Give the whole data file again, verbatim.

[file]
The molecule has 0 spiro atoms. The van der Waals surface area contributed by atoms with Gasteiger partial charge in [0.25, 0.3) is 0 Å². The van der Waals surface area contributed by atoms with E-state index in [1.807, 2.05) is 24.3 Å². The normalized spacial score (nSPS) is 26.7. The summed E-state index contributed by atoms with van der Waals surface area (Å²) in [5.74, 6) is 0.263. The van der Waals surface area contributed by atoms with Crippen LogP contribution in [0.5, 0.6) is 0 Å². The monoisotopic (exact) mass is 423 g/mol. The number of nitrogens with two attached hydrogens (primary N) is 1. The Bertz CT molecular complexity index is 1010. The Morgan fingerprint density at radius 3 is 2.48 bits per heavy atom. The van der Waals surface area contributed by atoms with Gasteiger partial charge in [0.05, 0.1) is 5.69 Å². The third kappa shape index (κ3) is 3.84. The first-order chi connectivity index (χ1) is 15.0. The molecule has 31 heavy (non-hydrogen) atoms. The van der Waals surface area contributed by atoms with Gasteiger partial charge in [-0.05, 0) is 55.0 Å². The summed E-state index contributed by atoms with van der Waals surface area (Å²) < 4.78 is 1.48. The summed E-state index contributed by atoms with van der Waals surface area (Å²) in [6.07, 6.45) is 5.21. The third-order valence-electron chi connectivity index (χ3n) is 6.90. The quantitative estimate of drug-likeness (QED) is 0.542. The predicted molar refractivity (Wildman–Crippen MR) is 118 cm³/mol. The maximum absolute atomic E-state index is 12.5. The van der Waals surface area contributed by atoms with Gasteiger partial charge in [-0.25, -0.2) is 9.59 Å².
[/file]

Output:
The molecule has 0 spiro atoms. The van der Waals surface area contributed by atoms with Gasteiger partial charge in [0.25, 0.3) is 0 Å². The van der Waals surface area contributed by atoms with E-state index in [1.807, 2.05) is 24.3 Å². The normalized spacial score (nSPS) is 26.7. The summed E-state index contributed by atoms with van der Waals surface area (Å²) in [5.74, 6) is 0.263. The van der Waals surface area contributed by atoms with Crippen LogP contribution in [0.5, 0.6) is 0 Å². The monoisotopic (exact) mass is 423 g/mol. The number of nitrogens with two attached hydrogens (primary N) is 1. The Bertz CT molecular complexity index is 1010. The Morgan fingerprint density at radius 3 is 2.48 bits per heavy atom. The van der Waals surface area contributed by atoms with Gasteiger partial charge in [0.05, 0.1) is 5.69 Å². The third kappa shape index (κ3) is 3.84. The first-order chi connectivity index (χ1) is 15.0. The molecule has 31 heavy (non-hydrogen) atoms. The van der Waals surface area contributed by atoms with Gasteiger partial charge in [-0.05, 0) is 55.0 Å². The summed E-state index contributed by atoms with van der Waals surface area (Å²) < 4.78 is 1.48. The summed E-state index contributed by atoms with van der Waals surface area (Å²) in [6.07, 6.45) is 5.21. The third-order valence-electron chi connectivity index (χ3n) is 6.90. The quantitative estimate of drug-likeness (QED) is 0.542. The predicted molar refractivity (Wildman–Crippen MR) is 118 cm³/mol. The maximum absolute atomic E-state index is 12.5. The van der Waals surface area contributed by atoms with Gasteiger partial charge in [-0.25, -0.2) is 9.59 Å².